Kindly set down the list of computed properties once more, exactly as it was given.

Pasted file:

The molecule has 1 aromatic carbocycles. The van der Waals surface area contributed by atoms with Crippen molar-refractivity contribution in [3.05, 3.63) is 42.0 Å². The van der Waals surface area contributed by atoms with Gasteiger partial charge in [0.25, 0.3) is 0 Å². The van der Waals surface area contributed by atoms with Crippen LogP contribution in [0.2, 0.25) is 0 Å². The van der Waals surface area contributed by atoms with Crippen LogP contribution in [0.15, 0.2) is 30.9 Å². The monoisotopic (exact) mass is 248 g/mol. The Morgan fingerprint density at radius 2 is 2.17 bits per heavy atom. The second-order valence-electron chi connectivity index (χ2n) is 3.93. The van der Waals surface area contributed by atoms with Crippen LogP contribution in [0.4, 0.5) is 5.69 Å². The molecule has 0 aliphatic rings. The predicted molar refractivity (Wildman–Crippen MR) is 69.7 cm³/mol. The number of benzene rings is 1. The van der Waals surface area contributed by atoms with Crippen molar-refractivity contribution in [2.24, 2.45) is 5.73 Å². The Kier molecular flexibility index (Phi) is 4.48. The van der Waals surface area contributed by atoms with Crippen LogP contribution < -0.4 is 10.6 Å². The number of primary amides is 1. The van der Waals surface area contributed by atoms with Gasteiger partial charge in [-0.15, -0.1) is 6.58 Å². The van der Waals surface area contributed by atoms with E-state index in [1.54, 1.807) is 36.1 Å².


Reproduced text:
The molecule has 1 aromatic carbocycles. The van der Waals surface area contributed by atoms with Crippen molar-refractivity contribution in [3.05, 3.63) is 42.0 Å². The van der Waals surface area contributed by atoms with Gasteiger partial charge in [0.25, 0.3) is 0 Å². The van der Waals surface area contributed by atoms with Crippen LogP contribution in [0.2, 0.25) is 0 Å². The van der Waals surface area contributed by atoms with Crippen LogP contribution in [0.15, 0.2) is 30.9 Å². The monoisotopic (exact) mass is 248 g/mol. The Morgan fingerprint density at radius 2 is 2.17 bits per heavy atom. The second-order valence-electron chi connectivity index (χ2n) is 3.93. The van der Waals surface area contributed by atoms with Crippen LogP contribution in [0.4, 0.5) is 5.69 Å². The molecule has 0 aliphatic rings. The predicted molar refractivity (Wildman–Crippen MR) is 69.7 cm³/mol. The number of benzene rings is 1. The van der Waals surface area contributed by atoms with Crippen molar-refractivity contribution in [2.24, 2.45) is 5.73 Å². The Kier molecular flexibility index (Phi) is 4.48. The van der Waals surface area contributed by atoms with Crippen LogP contribution < -0.4 is 10.6 Å². The number of primary amides is 1. The van der Waals surface area contributed by atoms with Gasteiger partial charge in [-0.15, -0.1) is 6.58 Å². The van der Waals surface area contributed by atoms with E-state index in [1.54, 1.807) is 36.1 Å².